President Barack Obama: 'We are not at war with Islam'

The US president said the West must do more to counter Isis propaganda

Isis fighters leading handcuffed hostages, said to be Egyptian Coptic Christians, before their alleged decapitation on a seashore in Tripoli
Isis fighters leading handcuffed hostages, said to be Egyptian Coptic Christians, before their alleged decapitation on a seashore in Tripoli

President Barack Obama declared that the West must counter the propaganda barrage of Isis and confront issues such as economic inequality that made it easier for the militants to recruit. He also said Muslim leaders needed to do more.

In a speech on violent extremism delivered days after Isis released images of the beheading of Christian prisoners on a Libyan beach, Mr Obama refused to describe the militants as Islamic or Muslim extremists.

“We are not going to give them the religious legitimacy they seek. They are not religious leaders, they are terrorists,” he said during his address in Washington to law enforcement and religious leaders.

He added: “We are not at war with Islam. We are at war with people who have perverted Islam.”

Mr Obama, who is currently seeking authorisation from Congress to use military force against Isis fighters in Iraq and Syria, has faced criticism for not doing more to confront the militant threat. Some have condemned him for refusing to describe Isis as Islamic extremists.

President Obama said the West must counter some of the issues that make it easier for Isis to recruit

But Mr Obama declared: “No religion is responsible for terrorism. People are responsible for violence and terrorism.”

The president said networks such as Isis and al-Qaeda were deliberately targeting their propaganda at certain groups. “When millions of people - especially youths - are impoverished with no hope for the future, the risks of instability and extremism grow,” he added.

The White House has said that domestic anti-extremism programmes are a non-military way to counter extremism of all kinds, a task that has taken on greater urgency after the terrorist attacks in Paris and Copenhagen, and the killings in Libya.

The issue of Libya was due to be discussed on Wednesday evening at the UN Security council.

Libyan leader Muammar Gaddafi was ousted and killed in 2011

In Italy, Foreign Minister Paolo Gentiloni told parliament that the country was ready to assume a leading role in de-arming and rebuilding its former colony in the event of a UN-brokered cease-fire between the rival governments.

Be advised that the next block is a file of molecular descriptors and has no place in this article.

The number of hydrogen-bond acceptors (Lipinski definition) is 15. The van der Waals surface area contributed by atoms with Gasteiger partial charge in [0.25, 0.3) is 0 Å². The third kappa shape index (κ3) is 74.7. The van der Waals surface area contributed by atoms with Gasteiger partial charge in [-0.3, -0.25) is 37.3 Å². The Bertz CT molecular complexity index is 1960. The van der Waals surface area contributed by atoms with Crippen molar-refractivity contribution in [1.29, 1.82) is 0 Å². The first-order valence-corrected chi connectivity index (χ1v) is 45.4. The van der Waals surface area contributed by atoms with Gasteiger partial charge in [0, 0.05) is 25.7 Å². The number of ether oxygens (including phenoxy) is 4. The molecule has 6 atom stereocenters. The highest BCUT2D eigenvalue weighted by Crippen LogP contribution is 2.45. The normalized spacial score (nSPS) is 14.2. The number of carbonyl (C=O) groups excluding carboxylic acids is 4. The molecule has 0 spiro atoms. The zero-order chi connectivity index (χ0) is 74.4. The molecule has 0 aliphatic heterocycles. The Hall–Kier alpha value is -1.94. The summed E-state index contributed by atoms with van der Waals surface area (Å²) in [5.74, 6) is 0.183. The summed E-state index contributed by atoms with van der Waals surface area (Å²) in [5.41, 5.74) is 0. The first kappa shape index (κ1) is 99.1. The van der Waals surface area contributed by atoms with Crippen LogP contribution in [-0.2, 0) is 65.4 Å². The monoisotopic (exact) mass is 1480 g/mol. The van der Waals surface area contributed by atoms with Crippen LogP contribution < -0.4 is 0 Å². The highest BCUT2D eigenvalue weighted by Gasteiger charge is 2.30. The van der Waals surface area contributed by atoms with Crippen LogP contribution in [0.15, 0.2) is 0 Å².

“We find ourselves facing a country with a vast territory and failed institutions and that has potentially grave consequences not only for us but for neighbouring African states,” he said. “The time at our disposal is not infinite and is in danger of running out soon.”

Italy has said it is ready to help monitor a ceasefire and train local armed forces to try and halt Libya’s slide into chaos.

Two rival governments, each backed by former rebels who toppled Muammar Gaddafi in 2011, are battling for power in the country, while the growing danger of Isis was highlighted by the beheading of 21 Egyptian Coptic Christians on the Libyan coast.

Italy's Foreign Mininster Paolo Gentiloni said the country was ready to help tackle the situation in its former colony

Mr Gentiloni said that possible alliances between local militias and Isis militants, inspired by their counterparts in Syria and Iraq, risked destabilising neighbouring countries.

“There’s a clear risk of alliances between [Isis] and local groups,” he said. “The situation must be monitored with the maximum attention.”

Italy, whose southern islands are only around 185 miles from the Libyan coast, has watched in alarm as the country has unravelled since Western forces helped topple Mr Gaddafi, Reuters said.

Hundreds of thousands of migrants have arrived in southern Italy in unsafe boats, their departure from Libya facilitated by people smugglers operating freely in conditions of near anarchy. Last week, more than 300 were reported to have died attempting the crossing.

As well as fuelling anti-immigrant sentiment in Italy, which is suffering a deep economic slump of its own, the crisis has also heightened security fears, particularly after this week’s beheadings of the Egyptian Christians and Isis messages threatening Rome.

However, Defence Minister Roberta Pinotti told parliament no evidence had been found of any increased threat to Italy in particular. “We’re at risk, as all countries that are fighting terrorism are,” she said.

“It’s not realistic to talk about a peace-enforcing mission in Libya because there would first have to be an accord between the factions, but it could be a peacekeeping mission,” she said.

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